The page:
Hi everyone:)

I am new to AFI, I'm a long time ceramic artist and have been having shows in my home gallery for 2 years. I tried a show, not juried, this past weekend and it was pretty dismal, people were looking but not buying, and the quality crafters were amazingly mixed, the promoters seem to be taking  a booth fee check from anyone sending one in.  I didn't make back my money invested. Of course I knew it was a gamble going into it.

My expectations, (making money based on how the promoters sell their show to artisans), certainly were not met.

My question is a sort of poll I guess, and has most likely been asked in AFI before.


Do You only do juried shows, or do you try the non juried ones as well?


I am on the east coast and very central to the Sugarloaf shows does anyone have personal feedback about these larger events and the promoters? What should I expect from the promoters (other than promoting?). 


Best customer question during the show: "Don't you have anything for under $14?"

(My smaller mugs were priced at 14, which I consider a bit low actually.)





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  • First, what are your expectations?  What do you consider a "good" show? Is it the money? The setup and teardown?  The glossy promotional material sent out by the promoter who has only one goal, to get you to send in your money?

    Sugarloaf is great for some, terrible for others.  But everybody has a different opinion of "great" (I did $3,000) or "terrible" ( I only did $3000)

    My heartfelt suggestion is to attend a local Sugarloaf show and see for yourself if it's a fit for your work. This way you can see firsthand and actually talk with the exhibitors. If you believe you should be there with the others, and get accepted, well, you have a series of shows open to you.

    Also attending the show beforehand, you'l get to see the displays and you can make sure yours is right up there with them.

    Like all shows, everything is down saleswise. So when you hear a comment like "I was down 50% from last year", so were a lot of other exhibitors.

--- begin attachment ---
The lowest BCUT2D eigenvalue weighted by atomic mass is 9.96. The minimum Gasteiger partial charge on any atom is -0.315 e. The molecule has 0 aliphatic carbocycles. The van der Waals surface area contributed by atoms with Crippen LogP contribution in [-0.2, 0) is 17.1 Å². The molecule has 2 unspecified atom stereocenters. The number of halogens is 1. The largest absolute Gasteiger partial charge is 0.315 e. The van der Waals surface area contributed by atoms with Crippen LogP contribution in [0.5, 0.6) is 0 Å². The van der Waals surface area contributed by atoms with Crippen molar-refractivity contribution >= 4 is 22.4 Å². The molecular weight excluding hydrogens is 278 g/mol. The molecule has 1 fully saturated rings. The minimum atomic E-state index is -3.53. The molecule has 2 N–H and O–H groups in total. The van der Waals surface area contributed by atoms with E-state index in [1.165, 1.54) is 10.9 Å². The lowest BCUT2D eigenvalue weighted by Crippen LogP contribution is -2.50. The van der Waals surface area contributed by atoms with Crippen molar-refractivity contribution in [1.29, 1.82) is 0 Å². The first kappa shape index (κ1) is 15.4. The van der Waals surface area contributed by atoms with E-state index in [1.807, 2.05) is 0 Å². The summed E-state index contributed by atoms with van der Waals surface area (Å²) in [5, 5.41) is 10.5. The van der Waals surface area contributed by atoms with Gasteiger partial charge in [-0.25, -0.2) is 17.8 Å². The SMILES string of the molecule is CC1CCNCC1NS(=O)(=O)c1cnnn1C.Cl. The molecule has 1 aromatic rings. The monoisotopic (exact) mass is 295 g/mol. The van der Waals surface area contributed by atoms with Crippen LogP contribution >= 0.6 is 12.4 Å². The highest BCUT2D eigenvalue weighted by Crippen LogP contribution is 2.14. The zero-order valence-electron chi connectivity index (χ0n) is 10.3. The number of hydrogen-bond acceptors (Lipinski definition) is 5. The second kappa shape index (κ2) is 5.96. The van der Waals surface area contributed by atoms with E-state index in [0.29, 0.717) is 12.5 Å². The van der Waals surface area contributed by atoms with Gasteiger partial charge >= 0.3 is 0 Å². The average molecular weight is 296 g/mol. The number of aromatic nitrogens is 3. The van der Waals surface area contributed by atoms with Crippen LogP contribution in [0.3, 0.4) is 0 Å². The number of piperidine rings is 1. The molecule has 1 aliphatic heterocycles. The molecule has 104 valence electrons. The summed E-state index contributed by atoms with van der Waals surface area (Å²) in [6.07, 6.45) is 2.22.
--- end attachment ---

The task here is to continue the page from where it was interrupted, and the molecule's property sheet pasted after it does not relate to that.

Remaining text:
Next, don't believe anything you read from the promoters, unless you know them. Attendance? The people who came when that brochure was printed in 2002 won't be there this year.

    I do a number of shows with a number of potters. They used to have a lot of original work. But the way things are today, their originals are fewer and although they sell, the $12 coffee mugs are the mainstay of the booth. Those things pay the expenses.

    As far as firehouse shows, with your work and your prices, you need juried shows. And to be with other exhibitors with your caliber of work, expect to pay from $300 on up for a space. And ALWAYS pay for electricity for your many lights.

    • Thanks Chris, great perspective. I joined Zapplication and have begun more serious research. My selling experience is limited to our present economy, not a great time to begin, I hope it picks up for us all. I had never considered being charged for electricity, I have installed lighting in my home gallery, time to look into show lighting...

      I have been to Sugarloaf in Gaithersburg Md several times over the past 5 years, and a metal artist in my art guild shows there.  I purchased a gorgeous Face Jar by Tom Phelps at S.L.,  I've noticed his work has started to lean more towards straight pottery rather than his fabulous face jugs, $4 juice cups... and in no way is that depressing(sarcasm)

      There is a tremendous amount of pottery at the show, great and mediocre, the competition does seem to bring everyone's prices down. I am not a really a production potter (I don't mean that in any way other than with great respect. I love the nuances and gorgeous craftsmanship of a Master Potter and understand work involved in glaze formulation and firing process) I am more sculptress than potter, I took up turning pots to add faces to them. My learning was Ceramic Art at school, mostly hand built work and slab built sculpture. My problem is I cannot compete with production pottery, and need to somehow distinguish myself from that form... (if possible?) it does seem people look at my work and the category is automatically pottery in their minds, and some of it is, but what I do is sculptural and each one takes much more time than just the turning process, there is really no way I can charge the same prices. I am slowly finding my audience it is lovely when someone enjoys the work.